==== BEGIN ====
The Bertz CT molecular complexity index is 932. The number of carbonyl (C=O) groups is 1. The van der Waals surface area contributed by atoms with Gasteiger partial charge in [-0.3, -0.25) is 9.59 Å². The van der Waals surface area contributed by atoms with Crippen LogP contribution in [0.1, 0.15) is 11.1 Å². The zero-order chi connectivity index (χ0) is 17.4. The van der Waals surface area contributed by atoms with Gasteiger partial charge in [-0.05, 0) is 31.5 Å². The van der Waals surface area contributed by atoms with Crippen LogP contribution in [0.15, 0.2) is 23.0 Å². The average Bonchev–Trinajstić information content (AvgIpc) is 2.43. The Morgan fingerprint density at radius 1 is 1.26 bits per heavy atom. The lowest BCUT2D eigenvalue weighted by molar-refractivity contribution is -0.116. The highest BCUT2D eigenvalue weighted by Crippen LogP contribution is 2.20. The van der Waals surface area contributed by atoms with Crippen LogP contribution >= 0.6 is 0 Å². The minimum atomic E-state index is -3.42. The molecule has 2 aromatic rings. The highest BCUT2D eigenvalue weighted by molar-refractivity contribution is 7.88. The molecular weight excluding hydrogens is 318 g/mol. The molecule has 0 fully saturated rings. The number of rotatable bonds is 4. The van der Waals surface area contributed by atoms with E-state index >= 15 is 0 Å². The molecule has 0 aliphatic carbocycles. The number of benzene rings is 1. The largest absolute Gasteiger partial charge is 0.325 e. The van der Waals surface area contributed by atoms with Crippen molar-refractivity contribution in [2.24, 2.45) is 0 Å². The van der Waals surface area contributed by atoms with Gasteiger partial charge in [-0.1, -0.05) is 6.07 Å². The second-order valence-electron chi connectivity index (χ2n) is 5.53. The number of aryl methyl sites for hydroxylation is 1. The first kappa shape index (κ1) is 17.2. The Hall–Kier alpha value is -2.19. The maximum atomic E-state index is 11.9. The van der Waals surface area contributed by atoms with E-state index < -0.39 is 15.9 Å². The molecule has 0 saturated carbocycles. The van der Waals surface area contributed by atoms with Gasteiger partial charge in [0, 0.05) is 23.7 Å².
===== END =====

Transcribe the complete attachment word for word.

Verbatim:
The Bertz CT molecular complexity index is 932. The number of carbonyl (C=O) groups is 1. The van der Waals surface area contributed by atoms with Gasteiger partial charge in [-0.3, -0.25) is 9.59 Å². The van der Waals surface area contributed by atoms with Crippen LogP contribution in [0.1, 0.15) is 11.1 Å². The zero-order chi connectivity index (χ0) is 17.4. The van der Waals surface area contributed by atoms with Gasteiger partial charge in [-0.05, 0) is 31.5 Å². The van der Waals surface area contributed by atoms with Crippen LogP contribution in [0.15, 0.2) is 23.0 Å². The average Bonchev–Trinajstić information content (AvgIpc) is 2.43. The Morgan fingerprint density at radius 1 is 1.26 bits per heavy atom. The lowest BCUT2D eigenvalue weighted by molar-refractivity contribution is -0.116. The highest BCUT2D eigenvalue weighted by Crippen LogP contribution is 2.20. The van der Waals surface area contributed by atoms with Crippen LogP contribution >= 0.6 is 0 Å². The minimum atomic E-state index is -3.42. The molecule has 2 aromatic rings. The highest BCUT2D eigenvalue weighted by molar-refractivity contribution is 7.88. The molecular weight excluding hydrogens is 318 g/mol. The molecule has 0 fully saturated rings. The number of rotatable bonds is 4. The van der Waals surface area contributed by atoms with E-state index >= 15 is 0 Å². The molecule has 0 aliphatic carbocycles. The number of benzene rings is 1. The largest absolute Gasteiger partial charge is 0.325 e. The van der Waals surface area contributed by atoms with Crippen molar-refractivity contribution in [2.24, 2.45) is 0 Å². The van der Waals surface area contributed by atoms with Gasteiger partial charge in [-0.1, -0.05) is 6.07 Å². The second-order valence-electron chi connectivity index (χ2n) is 5.53. The number of aryl methyl sites for hydroxylation is 1. The first kappa shape index (κ1) is 17.2. The Hall–Kier alpha value is -2.19. The maximum atomic E-state index is 11.9. The van der Waals surface area contributed by atoms with E-state index < -0.39 is 15.9 Å². The molecule has 0 saturated carbocycles. The van der Waals surface area contributed by atoms with Gasteiger partial charge in [0, 0.05) is 23.7 Å².